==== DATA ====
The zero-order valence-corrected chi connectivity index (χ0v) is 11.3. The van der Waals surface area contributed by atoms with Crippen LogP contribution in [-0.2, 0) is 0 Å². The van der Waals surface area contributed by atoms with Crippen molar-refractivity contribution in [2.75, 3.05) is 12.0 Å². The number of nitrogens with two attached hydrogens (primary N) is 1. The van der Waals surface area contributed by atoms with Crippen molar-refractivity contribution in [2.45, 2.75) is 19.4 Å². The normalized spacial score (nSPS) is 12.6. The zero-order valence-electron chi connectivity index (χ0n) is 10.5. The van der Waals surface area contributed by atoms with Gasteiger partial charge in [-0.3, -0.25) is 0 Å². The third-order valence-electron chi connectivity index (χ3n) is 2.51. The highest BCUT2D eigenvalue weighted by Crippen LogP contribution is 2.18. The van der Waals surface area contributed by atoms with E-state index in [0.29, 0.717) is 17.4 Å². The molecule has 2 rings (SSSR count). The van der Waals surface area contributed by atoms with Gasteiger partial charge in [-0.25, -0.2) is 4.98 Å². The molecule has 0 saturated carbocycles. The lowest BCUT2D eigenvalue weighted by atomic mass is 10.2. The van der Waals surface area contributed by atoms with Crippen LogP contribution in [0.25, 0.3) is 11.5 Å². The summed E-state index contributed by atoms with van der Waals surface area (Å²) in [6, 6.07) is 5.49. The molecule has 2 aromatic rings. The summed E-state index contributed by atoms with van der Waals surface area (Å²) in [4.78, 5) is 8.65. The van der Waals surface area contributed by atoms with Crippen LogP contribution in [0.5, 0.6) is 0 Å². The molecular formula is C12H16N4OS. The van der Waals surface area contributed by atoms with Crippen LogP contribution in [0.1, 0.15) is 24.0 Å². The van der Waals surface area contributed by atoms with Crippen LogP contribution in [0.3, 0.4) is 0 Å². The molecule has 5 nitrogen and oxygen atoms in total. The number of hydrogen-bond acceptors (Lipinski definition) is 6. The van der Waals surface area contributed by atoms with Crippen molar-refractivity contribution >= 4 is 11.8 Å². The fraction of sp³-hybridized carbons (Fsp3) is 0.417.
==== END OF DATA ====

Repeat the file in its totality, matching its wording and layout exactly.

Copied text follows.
The zero-order valence-corrected chi connectivity index (χ0v) is 11.3. The van der Waals surface area contributed by atoms with Crippen LogP contribution in [-0.2, 0) is 0 Å². The van der Waals surface area contributed by atoms with Crippen molar-refractivity contribution in [2.75, 3.05) is 12.0 Å². The number of nitrogens with two attached hydrogens (primary N) is 1. The van der Waals surface area contributed by atoms with Crippen molar-refractivity contribution in [2.45, 2.75) is 19.4 Å². The normalized spacial score (nSPS) is 12.6. The zero-order valence-electron chi connectivity index (χ0n) is 10.5. The van der Waals surface area contributed by atoms with Gasteiger partial charge in [-0.3, -0.25) is 0 Å². The third-order valence-electron chi connectivity index (χ3n) is 2.51. The highest BCUT2D eigenvalue weighted by Crippen LogP contribution is 2.18. The van der Waals surface area contributed by atoms with E-state index in [0.29, 0.717) is 17.4 Å². The molecule has 2 rings (SSSR count). The van der Waals surface area contributed by atoms with Gasteiger partial charge in [-0.25, -0.2) is 4.98 Å². The molecule has 0 saturated carbocycles. The lowest BCUT2D eigenvalue weighted by atomic mass is 10.2. The van der Waals surface area contributed by atoms with Crippen LogP contribution in [0.25, 0.3) is 11.5 Å². The summed E-state index contributed by atoms with van der Waals surface area (Å²) in [6, 6.07) is 5.49. The molecule has 2 aromatic rings. The summed E-state index contributed by atoms with van der Waals surface area (Å²) in [4.78, 5) is 8.65. The van der Waals surface area contributed by atoms with Crippen LogP contribution in [0.5, 0.6) is 0 Å². The molecular formula is C12H16N4OS. The van der Waals surface area contributed by atoms with Crippen LogP contribution in [0.1, 0.15) is 24.0 Å². The van der Waals surface area contributed by atoms with Crippen LogP contribution in [0.3, 0.4) is 0 Å². The molecule has 5 nitrogen and oxygen atoms in total. The number of hydrogen-bond acceptors (Lipinski definition) is 6. The van der Waals surface area contributed by atoms with Crippen molar-refractivity contribution >= 4 is 11.8 Å². The fraction of sp³-hybridized carbons (Fsp3) is 0.417.